After a summer of controversy involving crooked third-party deals, likely performance enhancing drug use, criminal association and a tanking probe, our blindfolds have finally been removed to reveal that everything is not “right” in Australian Rules football.
How could we have been so blinded?
“We do things the honest Australian way.” Or that’s how we reassured ourselves as sports lovers.
“We aren’t anything like the rest of the world. Not like FIFA who accepts bribes for World Cup bids or American baseball teams who made the playoffs with the help of drug cheating athletes.” It might be time to recalibrate our moral compasses because our findings have been wrong. We cannot boast that our sport is uniquely immune from the corrupting temptations that other sports face across the globe.
But should this come as such a shock? Take cricket, for example. Historian David Kynaston posits that Australia’s most cherished summer game, rose to prominence in the early 19th Century principally as a “vehicle for betting”. In 1998 Shane Warne and Mark Waugh were caught in an embarrassing scandal, accused of receiving payments for throwing a Test match, highlighting again that Australian athletes are not immune to the presence of temptation.
We should no longer think that cricket, AFL or any other codes are incorruptible.
Whenever there is a large amount of money and competitive consequence at stake there is always the risk of athletes and authorities going past the legal and moral boundaries.
Sometimes the pursuit of securing that winning edge, even if it’s tossing matches for long-term benefit, can spiral out of control. Sponsors, investors, coaches, teammates and unforgiving fans all test an individual and club’s moral resolve.
Lance Armstrong might have secured the “Most Pompous and Unapologetic Asshole” award on Oprah’s show, proudly announced by ESPN’s Bill Simmons, but AFL House might just have grasped the “Most Chronic Spin King” mantle – sorry Warney.
The AFL is the ultimate defender of the “brand”. The AFL spin that its clubs’ dealings are carefully regulated and that all is above board.
The AFL’s inability to cope and respond swiftly and dutifully to accusations of tanking and shady third party deals show that they no longer deserve the public’s trust.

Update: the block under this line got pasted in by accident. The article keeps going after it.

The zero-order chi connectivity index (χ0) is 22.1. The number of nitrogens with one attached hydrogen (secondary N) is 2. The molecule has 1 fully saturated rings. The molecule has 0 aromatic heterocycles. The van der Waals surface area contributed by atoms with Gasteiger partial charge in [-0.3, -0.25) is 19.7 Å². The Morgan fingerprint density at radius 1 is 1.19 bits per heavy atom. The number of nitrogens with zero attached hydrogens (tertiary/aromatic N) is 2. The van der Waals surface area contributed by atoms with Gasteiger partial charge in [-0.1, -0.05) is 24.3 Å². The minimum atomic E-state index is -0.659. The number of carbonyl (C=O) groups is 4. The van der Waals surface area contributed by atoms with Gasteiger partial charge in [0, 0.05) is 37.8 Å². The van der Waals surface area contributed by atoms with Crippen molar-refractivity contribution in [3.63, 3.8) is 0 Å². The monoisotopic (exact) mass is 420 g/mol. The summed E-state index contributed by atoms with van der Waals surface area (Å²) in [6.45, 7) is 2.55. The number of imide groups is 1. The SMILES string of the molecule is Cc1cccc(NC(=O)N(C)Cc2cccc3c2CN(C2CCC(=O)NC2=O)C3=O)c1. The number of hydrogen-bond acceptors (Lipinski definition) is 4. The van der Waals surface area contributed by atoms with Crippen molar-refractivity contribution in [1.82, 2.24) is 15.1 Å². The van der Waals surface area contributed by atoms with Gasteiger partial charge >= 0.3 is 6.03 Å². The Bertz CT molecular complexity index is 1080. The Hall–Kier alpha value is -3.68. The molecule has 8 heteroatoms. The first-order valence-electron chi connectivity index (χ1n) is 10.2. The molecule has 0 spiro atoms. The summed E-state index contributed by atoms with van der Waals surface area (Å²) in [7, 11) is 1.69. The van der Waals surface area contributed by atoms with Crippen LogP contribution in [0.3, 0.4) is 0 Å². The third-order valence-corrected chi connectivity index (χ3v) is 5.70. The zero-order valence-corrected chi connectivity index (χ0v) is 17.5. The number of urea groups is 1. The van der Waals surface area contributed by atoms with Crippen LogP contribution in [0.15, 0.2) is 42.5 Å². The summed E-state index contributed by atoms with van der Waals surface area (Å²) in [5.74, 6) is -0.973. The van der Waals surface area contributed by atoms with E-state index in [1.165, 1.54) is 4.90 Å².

The AFL’s previous denial that tanking does not exist and that illicit drug use is not a massive concern in Aussie Rules is as laughable as NBA Commissioner David Stern telling a reporter that he doesn’t see how performance enhancing drugs would help player performances.
The AFL’s brand, through no fault but its own, is severely damaged by this summer’s long list of revelations.
Unfortunately for Essendon, and even Melbourne, two clubs in the midst of destabilizing scandals, neither has the luxury of the benefit of the doubt, which has protected sport and its fans from confronting the worst. We used to turn a blind eye to any suspicion as long as we were entertained with the big hits, big marks and big tackles. This summer’s catalogue of indiscretions has seen to it that all athletes and administrators alike suffer the public’s instant guilty verdict.
Timing is everything. The Bombers are the local sporting entity put on trial immediately following Armstrong’s public admittance to using PEDs. There could have rarely been a more hypersensitive moment for a bombshell like this to drop.
In cricket, Australians have an old-time response to questions about match-fixing: Aussies always play to win. And therein lies the Australian public’s attitude towards sport. We assumed that all our athletes are stirred by the desire for honest and tough competition – for the thrill of victory. Nothing else matters.
After this summer, the tone in Australian sport has certainly changed.